Salt does more than just change the flavor of food—it can also change the texture (and the juiciness) of cooked meat.
Place parsley, cilantro, garlic, salt, and pepper flakes (if using) in food processor. Lock lid into place. Hold down pulse button for 1 second, then release. Repeat until all ingredients are roughly chopped, about five 1-second pulses. Remove lid and use rubber spatula to scrape down sides of bowl.
Add oil and vinegar to processor bowl. Lock lid back into place and pulse until mixture is evenly combined, about 5 pulses. Remove lid and carefully remove processor blade (ask an adult for help). Transfer sauce to small bowl. Set aside. (Chimichurri sauce can be refrigerated in airtight container for 2 days.)
Line large plate with paper towels. Remove chicken from brine and place on paper towel–lined plate. Discard brine. Use more paper towels to pat chicken dry. Sprinkle pepper evenly over all 4 chicken breasts. Wash your hands.
In 12-inch nonstick skillet, heat oil over medium heat for 1 minute (oil should be hot but not smoking). Use tongs to carefully place chicken breasts in skillet. Cook until browned on first side, 6 to 8 minutes.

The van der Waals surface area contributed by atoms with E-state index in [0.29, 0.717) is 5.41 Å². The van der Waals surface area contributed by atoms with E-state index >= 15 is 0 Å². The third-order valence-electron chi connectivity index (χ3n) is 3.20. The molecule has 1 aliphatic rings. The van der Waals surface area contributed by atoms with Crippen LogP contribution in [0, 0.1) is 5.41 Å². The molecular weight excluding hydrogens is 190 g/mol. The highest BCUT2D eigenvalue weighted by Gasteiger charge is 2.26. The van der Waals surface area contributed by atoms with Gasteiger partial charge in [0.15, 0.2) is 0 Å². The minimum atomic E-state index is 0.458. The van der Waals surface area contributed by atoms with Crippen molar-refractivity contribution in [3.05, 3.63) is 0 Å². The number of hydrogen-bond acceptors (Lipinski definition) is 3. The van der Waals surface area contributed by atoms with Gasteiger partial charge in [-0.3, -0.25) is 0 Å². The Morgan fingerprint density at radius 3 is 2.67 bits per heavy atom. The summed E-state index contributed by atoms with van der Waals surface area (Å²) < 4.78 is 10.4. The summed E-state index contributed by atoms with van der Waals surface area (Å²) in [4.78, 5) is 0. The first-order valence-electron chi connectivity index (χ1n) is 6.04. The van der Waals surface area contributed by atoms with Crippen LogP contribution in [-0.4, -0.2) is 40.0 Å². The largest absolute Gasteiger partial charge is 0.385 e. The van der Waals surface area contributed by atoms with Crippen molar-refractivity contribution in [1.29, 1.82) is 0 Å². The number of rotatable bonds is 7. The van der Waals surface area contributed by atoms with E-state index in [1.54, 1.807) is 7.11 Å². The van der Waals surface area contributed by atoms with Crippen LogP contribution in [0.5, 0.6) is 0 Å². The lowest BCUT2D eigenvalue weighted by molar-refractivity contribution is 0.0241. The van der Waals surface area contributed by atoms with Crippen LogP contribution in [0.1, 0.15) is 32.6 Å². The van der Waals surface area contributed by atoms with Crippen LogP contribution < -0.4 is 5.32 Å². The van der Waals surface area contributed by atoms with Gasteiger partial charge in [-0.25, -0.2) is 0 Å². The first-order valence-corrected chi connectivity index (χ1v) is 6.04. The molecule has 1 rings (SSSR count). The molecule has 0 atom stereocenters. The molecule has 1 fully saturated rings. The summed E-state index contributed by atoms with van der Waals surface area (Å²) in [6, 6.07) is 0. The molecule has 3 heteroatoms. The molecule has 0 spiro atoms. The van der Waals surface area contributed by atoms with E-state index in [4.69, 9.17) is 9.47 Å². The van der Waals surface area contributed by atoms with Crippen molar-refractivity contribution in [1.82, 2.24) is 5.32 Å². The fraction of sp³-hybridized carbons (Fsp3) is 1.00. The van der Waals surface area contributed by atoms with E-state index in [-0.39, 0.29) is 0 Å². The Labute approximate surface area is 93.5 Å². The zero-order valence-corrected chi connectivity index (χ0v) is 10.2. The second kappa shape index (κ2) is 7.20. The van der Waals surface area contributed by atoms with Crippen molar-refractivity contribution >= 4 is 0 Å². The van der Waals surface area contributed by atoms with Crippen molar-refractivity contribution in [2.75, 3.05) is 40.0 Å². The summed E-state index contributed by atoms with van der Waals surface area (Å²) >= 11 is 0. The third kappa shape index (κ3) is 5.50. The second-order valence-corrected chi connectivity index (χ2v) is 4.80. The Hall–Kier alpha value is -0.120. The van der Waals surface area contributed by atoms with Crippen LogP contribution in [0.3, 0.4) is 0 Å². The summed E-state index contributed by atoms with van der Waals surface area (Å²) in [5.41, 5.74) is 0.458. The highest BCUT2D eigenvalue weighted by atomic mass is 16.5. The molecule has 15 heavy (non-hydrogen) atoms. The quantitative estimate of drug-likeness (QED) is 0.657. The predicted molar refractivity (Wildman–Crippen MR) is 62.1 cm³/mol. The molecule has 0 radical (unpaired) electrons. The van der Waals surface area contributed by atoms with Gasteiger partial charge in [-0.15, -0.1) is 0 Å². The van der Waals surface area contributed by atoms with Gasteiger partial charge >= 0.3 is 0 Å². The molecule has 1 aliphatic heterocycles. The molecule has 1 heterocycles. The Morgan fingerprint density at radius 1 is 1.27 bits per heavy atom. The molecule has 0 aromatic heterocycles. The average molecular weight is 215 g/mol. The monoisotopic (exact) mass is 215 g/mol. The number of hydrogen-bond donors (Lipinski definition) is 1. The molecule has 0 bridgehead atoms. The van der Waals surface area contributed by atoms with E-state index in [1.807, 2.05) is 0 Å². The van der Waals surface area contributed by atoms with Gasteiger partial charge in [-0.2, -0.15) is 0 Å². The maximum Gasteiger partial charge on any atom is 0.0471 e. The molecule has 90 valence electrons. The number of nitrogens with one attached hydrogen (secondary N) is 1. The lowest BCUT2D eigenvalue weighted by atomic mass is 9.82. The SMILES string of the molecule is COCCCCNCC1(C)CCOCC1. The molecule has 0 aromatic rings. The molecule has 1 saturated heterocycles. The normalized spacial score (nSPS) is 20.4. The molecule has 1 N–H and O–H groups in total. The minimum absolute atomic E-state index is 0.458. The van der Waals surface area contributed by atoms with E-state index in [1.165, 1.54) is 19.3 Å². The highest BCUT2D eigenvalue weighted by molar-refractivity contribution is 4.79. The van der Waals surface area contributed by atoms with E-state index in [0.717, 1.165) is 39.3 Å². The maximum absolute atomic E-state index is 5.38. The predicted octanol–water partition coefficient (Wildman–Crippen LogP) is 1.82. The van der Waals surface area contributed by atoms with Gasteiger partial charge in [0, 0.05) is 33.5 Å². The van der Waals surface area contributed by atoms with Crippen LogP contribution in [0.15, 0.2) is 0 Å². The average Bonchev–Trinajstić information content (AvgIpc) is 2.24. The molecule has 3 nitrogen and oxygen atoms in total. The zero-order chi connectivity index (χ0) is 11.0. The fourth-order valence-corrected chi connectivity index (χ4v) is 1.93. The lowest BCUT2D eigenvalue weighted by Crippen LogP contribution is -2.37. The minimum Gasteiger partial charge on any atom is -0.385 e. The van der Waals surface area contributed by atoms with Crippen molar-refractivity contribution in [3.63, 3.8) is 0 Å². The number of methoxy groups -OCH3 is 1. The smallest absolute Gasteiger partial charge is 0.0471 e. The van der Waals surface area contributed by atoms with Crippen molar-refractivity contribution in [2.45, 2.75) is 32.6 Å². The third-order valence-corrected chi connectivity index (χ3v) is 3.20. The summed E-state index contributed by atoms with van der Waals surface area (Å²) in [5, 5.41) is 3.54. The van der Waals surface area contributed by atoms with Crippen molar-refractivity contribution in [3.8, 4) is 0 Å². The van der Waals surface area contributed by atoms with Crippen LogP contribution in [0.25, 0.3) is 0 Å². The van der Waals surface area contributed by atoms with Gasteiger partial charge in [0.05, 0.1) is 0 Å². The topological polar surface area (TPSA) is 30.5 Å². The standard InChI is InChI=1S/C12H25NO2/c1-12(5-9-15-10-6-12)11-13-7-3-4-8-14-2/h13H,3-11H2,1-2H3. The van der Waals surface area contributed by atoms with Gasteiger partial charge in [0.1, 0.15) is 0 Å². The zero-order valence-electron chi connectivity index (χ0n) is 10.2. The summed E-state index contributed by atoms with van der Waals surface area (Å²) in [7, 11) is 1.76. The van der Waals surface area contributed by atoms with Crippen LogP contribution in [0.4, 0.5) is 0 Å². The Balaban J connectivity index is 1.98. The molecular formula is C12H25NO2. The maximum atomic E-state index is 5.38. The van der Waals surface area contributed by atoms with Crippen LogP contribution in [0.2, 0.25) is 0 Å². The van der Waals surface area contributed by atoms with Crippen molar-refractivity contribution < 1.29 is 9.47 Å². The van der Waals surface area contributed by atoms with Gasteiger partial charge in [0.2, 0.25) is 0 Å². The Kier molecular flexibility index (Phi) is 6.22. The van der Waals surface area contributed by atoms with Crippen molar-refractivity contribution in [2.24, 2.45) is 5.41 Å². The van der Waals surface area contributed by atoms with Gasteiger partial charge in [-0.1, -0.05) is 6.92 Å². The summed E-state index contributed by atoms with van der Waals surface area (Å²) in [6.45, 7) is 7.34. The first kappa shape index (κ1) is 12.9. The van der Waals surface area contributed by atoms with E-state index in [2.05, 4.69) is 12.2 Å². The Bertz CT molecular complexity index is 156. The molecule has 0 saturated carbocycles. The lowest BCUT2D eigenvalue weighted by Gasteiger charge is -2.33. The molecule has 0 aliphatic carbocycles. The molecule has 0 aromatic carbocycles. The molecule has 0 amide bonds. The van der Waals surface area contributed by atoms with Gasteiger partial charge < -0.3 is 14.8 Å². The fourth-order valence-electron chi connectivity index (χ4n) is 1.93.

In the Young Chefs’ Club lab, we did a blindfolded taste test of unbrined chicken breasts versus brined chicken breasts. Our tasters agreed that the brined chicken was juicier and more flavorful than the unbrined chicken. Read on to learn about the two ways that salt transforms chicken:
1. Salt adds seasoning
Tiny molecules and ions (such as the salt dissolved in the brine) naturally move from places where there are a lot of them to places where there are fewer of them. This is called diffusion (“di‑FEW‑shun”). The brine contains more salt than the chicken. As the chicken sits in the brine, some salt moves from the brine into the chicken. This makes the chicken taste saltier and more seasoned.
2. Salt makes meat juicy
Water moves from the brine, where there’s a lot of it, to the inside of the chicken, where there’s less of it. This process is called osmosis (“oz-MOE-sis”), and it makes brined meat juicier than unbrined meat. But water alone doesn’t make meat juicy—salt helps, too. When salt in the brine travels into the chicken, it changes the shape of the proteins in the meat. This helps the chicken hold on to its water, even after cooking, and makes the meat more tender.